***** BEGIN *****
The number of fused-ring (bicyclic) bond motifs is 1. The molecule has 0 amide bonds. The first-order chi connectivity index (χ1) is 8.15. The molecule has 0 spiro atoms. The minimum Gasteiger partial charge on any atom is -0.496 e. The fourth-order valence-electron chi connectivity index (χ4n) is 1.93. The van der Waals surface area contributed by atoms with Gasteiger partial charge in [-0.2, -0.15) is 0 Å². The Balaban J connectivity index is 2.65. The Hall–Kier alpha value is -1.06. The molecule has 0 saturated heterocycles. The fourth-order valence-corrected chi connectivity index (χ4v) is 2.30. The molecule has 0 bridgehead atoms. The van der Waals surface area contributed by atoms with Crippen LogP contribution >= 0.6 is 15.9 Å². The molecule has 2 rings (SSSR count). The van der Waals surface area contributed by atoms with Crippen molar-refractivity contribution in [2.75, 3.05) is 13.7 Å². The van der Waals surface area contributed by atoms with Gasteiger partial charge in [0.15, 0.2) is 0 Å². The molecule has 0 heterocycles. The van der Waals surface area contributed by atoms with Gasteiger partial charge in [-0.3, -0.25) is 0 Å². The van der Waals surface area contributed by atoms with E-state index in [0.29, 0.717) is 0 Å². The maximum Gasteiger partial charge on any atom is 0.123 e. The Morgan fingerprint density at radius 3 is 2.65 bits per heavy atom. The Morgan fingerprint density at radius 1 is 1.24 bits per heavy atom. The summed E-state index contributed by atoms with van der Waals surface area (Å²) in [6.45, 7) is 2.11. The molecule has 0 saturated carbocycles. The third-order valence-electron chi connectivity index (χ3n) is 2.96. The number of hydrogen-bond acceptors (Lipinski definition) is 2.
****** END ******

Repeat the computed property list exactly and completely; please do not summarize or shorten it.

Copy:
The number of fused-ring (bicyclic) bond motifs is 1. The molecule has 0 amide bonds. The first-order chi connectivity index (χ1) is 8.15. The molecule has 0 spiro atoms. The minimum Gasteiger partial charge on any atom is -0.496 e. The fourth-order valence-electron chi connectivity index (χ4n) is 1.93. The van der Waals surface area contributed by atoms with Gasteiger partial charge in [-0.2, -0.15) is 0 Å². The Balaban J connectivity index is 2.65. The Hall–Kier alpha value is -1.06. The molecule has 0 saturated heterocycles. The fourth-order valence-corrected chi connectivity index (χ4v) is 2.30. The molecule has 0 bridgehead atoms. The van der Waals surface area contributed by atoms with Crippen LogP contribution >= 0.6 is 15.9 Å². The molecule has 2 rings (SSSR count). The van der Waals surface area contributed by atoms with Crippen molar-refractivity contribution in [2.75, 3.05) is 13.7 Å². The van der Waals surface area contributed by atoms with Gasteiger partial charge in [0.15, 0.2) is 0 Å². The molecule has 0 heterocycles. The van der Waals surface area contributed by atoms with Gasteiger partial charge in [-0.3, -0.25) is 0 Å². The van der Waals surface area contributed by atoms with E-state index in [0.29, 0.717) is 0 Å². The maximum Gasteiger partial charge on any atom is 0.123 e. The Morgan fingerprint density at radius 3 is 2.65 bits per heavy atom. The Morgan fingerprint density at radius 1 is 1.24 bits per heavy atom. The summed E-state index contributed by atoms with van der Waals surface area (Å²) in [6.45, 7) is 2.11. The molecule has 0 saturated carbocycles. The third-order valence-electron chi connectivity index (χ3n) is 2.96. The number of hydrogen-bond acceptors (Lipinski definition) is 2.